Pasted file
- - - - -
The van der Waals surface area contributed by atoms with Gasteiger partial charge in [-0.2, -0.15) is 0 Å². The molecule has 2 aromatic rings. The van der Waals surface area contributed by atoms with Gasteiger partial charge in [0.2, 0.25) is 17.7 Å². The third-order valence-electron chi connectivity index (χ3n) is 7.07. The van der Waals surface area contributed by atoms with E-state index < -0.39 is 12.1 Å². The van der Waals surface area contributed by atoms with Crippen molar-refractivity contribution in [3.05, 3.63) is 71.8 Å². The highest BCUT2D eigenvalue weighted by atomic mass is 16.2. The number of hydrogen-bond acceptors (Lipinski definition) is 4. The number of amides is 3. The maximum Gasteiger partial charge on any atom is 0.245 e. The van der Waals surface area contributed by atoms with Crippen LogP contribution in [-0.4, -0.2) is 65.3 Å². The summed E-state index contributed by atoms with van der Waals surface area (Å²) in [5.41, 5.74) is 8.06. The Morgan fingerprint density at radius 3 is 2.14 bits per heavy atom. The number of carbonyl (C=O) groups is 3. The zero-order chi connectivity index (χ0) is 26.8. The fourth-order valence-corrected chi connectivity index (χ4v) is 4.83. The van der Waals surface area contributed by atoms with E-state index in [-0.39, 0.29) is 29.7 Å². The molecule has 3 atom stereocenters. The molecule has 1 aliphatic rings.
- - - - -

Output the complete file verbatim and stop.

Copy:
The van der Waals surface area contributed by atoms with Gasteiger partial charge in [-0.2, -0.15) is 0 Å². The molecule has 2 aromatic rings. The van der Waals surface area contributed by atoms with Gasteiger partial charge in [0.2, 0.25) is 17.7 Å². The third-order valence-electron chi connectivity index (χ3n) is 7.07. The van der Waals surface area contributed by atoms with E-state index < -0.39 is 12.1 Å². The van der Waals surface area contributed by atoms with Crippen molar-refractivity contribution in [3.05, 3.63) is 71.8 Å². The highest BCUT2D eigenvalue weighted by atomic mass is 16.2. The number of hydrogen-bond acceptors (Lipinski definition) is 4. The number of amides is 3. The maximum Gasteiger partial charge on any atom is 0.245 e. The van der Waals surface area contributed by atoms with Crippen LogP contribution in [-0.4, -0.2) is 65.3 Å². The summed E-state index contributed by atoms with van der Waals surface area (Å²) in [5.41, 5.74) is 8.06. The Morgan fingerprint density at radius 3 is 2.14 bits per heavy atom. The number of carbonyl (C=O) groups is 3. The zero-order chi connectivity index (χ0) is 26.8. The fourth-order valence-corrected chi connectivity index (χ4v) is 4.83. The van der Waals surface area contributed by atoms with E-state index in [-0.39, 0.29) is 29.7 Å². The molecule has 3 atom stereocenters. The molecule has 1 aliphatic rings.